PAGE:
The storm outside isn't anything of the ordinary type; it's raining fire! What's more, as my collegue stated, there is a lion roaming the streets, a man with a flame the size of twenty torches coming from his hand but not burning his flesh, a hundred ghostly women who swore they saw men engulfed in fire roaming the streets and a night owl screeching at midday.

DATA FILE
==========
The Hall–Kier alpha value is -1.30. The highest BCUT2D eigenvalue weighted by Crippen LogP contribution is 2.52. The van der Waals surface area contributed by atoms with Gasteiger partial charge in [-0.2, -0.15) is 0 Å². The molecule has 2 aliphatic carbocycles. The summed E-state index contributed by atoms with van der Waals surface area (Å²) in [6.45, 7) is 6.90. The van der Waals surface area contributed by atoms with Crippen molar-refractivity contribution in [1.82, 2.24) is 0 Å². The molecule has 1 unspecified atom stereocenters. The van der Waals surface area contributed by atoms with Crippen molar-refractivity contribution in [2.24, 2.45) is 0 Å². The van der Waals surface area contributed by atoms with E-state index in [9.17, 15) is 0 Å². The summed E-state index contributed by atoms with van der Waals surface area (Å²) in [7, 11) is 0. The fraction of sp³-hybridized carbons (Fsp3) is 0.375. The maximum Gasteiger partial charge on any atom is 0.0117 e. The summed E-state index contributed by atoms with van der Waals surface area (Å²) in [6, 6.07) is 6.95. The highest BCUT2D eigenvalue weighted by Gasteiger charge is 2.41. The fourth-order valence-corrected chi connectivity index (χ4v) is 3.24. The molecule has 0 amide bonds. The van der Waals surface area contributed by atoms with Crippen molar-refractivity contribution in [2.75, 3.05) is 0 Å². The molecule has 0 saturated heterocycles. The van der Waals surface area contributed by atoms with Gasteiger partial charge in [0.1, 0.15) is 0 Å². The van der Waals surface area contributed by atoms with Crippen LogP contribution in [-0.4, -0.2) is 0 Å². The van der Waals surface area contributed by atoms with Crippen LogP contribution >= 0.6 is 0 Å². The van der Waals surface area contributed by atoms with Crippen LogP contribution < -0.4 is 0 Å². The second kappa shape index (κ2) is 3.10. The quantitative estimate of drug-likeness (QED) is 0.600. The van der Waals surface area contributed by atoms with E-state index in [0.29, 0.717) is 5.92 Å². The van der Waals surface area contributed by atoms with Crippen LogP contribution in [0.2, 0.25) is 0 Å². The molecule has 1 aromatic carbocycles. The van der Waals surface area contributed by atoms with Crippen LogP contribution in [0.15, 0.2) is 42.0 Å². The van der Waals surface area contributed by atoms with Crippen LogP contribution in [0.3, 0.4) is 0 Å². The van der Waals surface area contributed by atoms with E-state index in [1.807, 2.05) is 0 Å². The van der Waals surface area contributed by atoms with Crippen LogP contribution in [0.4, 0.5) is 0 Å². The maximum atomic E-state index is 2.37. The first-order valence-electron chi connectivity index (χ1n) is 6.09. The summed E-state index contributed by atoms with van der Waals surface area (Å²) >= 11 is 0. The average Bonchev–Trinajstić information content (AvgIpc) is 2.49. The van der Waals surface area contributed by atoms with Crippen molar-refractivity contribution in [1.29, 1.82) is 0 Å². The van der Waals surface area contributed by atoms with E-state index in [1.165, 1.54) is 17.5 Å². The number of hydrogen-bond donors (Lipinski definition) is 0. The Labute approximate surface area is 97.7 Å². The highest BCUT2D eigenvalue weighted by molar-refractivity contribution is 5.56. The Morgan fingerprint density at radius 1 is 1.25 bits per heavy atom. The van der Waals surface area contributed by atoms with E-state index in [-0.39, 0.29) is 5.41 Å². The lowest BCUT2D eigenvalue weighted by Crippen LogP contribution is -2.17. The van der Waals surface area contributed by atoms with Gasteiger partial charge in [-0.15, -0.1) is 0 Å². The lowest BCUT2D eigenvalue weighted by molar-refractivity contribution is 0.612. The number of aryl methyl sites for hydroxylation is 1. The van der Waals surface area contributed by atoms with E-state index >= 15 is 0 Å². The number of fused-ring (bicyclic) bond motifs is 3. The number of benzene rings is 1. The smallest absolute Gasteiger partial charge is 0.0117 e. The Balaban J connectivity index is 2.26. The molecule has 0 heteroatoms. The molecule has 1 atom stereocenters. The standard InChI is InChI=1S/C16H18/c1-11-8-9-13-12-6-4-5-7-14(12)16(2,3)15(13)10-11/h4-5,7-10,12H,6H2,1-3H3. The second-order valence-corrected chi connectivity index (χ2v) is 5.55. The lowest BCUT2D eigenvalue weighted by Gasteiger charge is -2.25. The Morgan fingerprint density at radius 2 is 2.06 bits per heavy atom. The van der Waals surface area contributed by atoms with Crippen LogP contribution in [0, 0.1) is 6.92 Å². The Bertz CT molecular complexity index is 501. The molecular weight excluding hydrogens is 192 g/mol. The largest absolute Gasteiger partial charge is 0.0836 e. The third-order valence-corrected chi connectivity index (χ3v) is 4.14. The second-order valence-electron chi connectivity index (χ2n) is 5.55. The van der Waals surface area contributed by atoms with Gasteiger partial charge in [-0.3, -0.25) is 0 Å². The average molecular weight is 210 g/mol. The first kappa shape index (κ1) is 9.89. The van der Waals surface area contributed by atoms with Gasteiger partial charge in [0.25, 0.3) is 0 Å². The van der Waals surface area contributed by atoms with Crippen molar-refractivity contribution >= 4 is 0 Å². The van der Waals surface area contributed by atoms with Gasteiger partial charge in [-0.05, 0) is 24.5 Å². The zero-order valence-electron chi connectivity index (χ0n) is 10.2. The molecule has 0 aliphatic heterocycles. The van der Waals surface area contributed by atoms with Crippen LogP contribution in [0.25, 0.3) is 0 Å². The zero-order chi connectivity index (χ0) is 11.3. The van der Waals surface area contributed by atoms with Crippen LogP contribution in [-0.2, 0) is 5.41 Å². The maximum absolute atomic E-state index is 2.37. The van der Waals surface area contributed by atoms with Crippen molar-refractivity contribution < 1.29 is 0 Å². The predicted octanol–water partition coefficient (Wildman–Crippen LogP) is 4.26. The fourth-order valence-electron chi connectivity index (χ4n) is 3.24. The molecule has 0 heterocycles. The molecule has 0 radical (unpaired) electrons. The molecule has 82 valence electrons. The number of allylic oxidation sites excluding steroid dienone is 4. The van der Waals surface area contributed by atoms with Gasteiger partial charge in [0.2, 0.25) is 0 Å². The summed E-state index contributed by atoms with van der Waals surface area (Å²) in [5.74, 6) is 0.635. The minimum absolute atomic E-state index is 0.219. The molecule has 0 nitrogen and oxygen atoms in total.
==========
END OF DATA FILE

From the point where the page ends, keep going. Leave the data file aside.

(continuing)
Casca is frightened by these signs and fears that he and the conspirators are being warned by the gods not to act against Caesar, but Cassius insists that the signs can be interpreted any way men choose to see them. He chooses to believe the gods are not warning the conspirators, but rather warning Rome herself against Caesar. To prove his point, he claims to have walked around in the storm and even bared his chest to the thunder. The gods did not strike him down, so he believes they are on the conspirator's side.